What shocked spectators in 1888 is certainly not enough to affect today’s audiences to the same extent. The Baxter Theatre Centre addresses the almighty question: how do you completely disarm the contemporary spectator who has seen it all? Mies Julie, written and directed by Yaël Farber, takes August Strindberg’s classic, Miss Julie, and flips it on its head, delivering a passion-filled, culturally-infused drama that takes its audience on an emotional roller coaster ride. A journey that is bound to be engraved in your minds – completely relevant and unforgettable.
It has been twenty years since apartheid in South Africa, and not much has changed. John (Bongile Mantsai) and Christine (Zoleka Helesi) work tirelessly at scrubbing the floors and buffing the boots of their white master, while Julie (Hilda Cronje), the master’s daughter, loses her mind, dancing around the house like a madwoman – a repercussion of the smoldering heat, the excess wine and the cancellation of her wedding.
A woman who never had a thought that she had not derived from her father, nor a passion not brought on by her mother, is in search of a self. She tests the boundaries of the petrified John, who is bound by his obedience to his master, yet afflicted by the love he has felt for Julie, ever since they were children. After a hazy night of passion and violence, the confused pair cannot take back their actions. With no money and nowhere to go, the two are stuck in Julie’s father’s house, left to await their impending demise. Mantsai and Cronje’s stunning stage presence and physicality have you completely captivated by the train wreck that is their lives.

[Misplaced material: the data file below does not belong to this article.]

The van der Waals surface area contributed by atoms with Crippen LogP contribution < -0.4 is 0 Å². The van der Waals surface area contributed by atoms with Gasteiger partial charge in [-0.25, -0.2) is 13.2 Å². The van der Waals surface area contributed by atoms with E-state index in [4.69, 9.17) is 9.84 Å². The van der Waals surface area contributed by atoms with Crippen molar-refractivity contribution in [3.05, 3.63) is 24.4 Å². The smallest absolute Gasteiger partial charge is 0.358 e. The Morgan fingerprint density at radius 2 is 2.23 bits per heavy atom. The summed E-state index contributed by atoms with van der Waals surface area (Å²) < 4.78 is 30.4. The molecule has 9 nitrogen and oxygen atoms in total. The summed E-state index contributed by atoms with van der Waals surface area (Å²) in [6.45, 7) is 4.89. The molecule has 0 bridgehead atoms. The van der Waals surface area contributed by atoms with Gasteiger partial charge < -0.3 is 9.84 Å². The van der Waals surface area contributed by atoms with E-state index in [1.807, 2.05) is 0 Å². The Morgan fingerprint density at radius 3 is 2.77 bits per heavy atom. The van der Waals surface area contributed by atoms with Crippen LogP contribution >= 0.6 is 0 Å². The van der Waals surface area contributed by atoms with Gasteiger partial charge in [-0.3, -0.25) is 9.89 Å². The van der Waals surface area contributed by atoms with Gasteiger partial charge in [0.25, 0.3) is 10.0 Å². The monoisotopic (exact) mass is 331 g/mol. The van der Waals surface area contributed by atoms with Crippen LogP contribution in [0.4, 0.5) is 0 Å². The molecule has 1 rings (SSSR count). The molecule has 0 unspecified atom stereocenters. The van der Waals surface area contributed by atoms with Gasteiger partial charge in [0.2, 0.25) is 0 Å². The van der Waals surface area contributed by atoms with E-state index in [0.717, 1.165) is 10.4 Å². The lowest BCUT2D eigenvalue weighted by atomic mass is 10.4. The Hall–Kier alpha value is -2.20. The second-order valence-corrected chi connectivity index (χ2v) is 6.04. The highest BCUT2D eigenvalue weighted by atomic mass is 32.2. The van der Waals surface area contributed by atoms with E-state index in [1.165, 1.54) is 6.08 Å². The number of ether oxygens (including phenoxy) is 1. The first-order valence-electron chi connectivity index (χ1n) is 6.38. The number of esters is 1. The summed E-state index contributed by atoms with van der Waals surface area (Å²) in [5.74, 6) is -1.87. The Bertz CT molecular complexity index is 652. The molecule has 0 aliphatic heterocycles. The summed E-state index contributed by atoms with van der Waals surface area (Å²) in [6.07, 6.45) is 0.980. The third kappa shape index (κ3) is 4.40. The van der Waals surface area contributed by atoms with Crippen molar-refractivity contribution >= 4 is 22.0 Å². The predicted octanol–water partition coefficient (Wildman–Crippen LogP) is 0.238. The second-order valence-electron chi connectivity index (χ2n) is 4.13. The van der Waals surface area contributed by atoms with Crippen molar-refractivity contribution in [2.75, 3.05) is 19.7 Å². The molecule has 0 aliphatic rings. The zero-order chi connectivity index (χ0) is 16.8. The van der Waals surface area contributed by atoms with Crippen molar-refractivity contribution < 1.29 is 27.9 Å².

The set and lighting design, by Patrick Curtis, is not overly elaborate in any way, but makes you feel just the way you should: claustrophobic, choked and hot, unable to escape the madness of this kitchen we are all bound to. With the warm wash lighting design and the smoke-filled air, I think the audience took their first steady breath during the curtain call.
The Baxter Theatre Centre’s team of musicians (Daniel Pencer, Matthew Pencer, Brydon Bolton and Mark Fransman) as well as the talented vocals of singer Tandiwe Nofirst Lungisa, contributed wildly to the horrific nature of the show. With South African music being sung by the apparition of John and Christine’s ancestors, combined with the continual droning soundscape piercing our ears, I was thoroughly disturbed and found myself cringing on several occasions, wanting, yet frightened to see the action that awaited me.
We all know the story of Miss Julie, but this adaptation is fresh and revitalized – the farthest thing from predictable. The Baxter Theatre Centre amps up the discomfort of this production to its full capacity, with potent images of blood, gore, nudity and sexuality that will make the bile rise in your throat and have you leave feeling slightly more nauseous than expected. Positively phenomenal on every level.
Mies Julie runs until May 10 at the Habourfront Centre’s Enwave Theatre (231 Queens Quay W). For tickets and information, visit http://www.harbourfrontcentre.com/worldstage/miesjulie/.